1911 Encyclopædia Britannica/Absenteeism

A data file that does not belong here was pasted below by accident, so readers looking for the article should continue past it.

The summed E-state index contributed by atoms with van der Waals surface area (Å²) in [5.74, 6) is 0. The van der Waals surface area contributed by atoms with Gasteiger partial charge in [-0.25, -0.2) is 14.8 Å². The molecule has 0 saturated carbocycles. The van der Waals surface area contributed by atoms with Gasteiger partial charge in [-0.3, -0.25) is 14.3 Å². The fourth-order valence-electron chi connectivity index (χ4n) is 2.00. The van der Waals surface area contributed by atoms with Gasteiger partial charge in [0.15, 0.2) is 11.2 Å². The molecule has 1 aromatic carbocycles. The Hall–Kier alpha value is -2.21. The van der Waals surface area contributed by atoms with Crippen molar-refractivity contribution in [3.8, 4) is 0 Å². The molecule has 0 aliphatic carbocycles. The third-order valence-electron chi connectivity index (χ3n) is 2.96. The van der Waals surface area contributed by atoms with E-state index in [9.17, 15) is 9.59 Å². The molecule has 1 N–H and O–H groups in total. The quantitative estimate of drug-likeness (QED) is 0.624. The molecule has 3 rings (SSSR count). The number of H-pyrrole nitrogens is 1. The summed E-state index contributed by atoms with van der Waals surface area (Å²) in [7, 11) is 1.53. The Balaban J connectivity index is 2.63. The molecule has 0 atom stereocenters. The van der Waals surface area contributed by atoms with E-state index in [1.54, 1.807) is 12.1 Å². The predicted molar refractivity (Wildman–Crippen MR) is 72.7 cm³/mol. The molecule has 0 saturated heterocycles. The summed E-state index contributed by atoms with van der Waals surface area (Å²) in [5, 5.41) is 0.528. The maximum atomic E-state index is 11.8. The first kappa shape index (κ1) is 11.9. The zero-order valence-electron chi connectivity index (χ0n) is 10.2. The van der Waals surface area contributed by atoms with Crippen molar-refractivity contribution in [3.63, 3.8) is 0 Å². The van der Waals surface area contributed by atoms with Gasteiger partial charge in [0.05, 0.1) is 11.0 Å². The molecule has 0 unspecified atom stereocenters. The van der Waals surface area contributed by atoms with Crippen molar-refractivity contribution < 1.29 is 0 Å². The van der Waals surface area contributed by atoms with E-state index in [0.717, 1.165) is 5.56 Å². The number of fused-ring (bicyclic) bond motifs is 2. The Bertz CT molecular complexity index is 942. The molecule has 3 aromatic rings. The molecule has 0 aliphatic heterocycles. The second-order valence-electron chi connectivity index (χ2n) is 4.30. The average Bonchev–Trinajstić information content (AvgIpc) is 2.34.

ABSENTEEISM, a term used primarily of landed proprietors who absent themselves from their estates, and live and spend their incomes elsewhere; in its more extended meaning it includes all those (in addition to landlords) who live out of a country or locality but derive their income from some source within it. Absenteeism is a question which has been much debated, and from both the economic and moral point of view there is little doubt that it has a prejudicial effect. To it has been attributed in a great measure the unprosperous condition of the rural districts of France before the Revolution, when it was unusual for the great nobles to live on their estates unless compelled to do so by a sentence involving their “exile” from Paris. It has also been an especial evil in Ireland, and many attempts were made to combat it. As early as 1727 a tax of four shillings in the pound was imposed on all persons holding offices and employments in Ireland and residing in England. This tax was discontinued in 1753, but was re-imposed in 1769. In 1774 the tax was reduced to two shillings in the pound, but was dropped after some years. It was revived by the Independent Parliament in 1782 and for some ten years brought in a substantial amount to the revenue, yielding in 1790 as much as £63,089.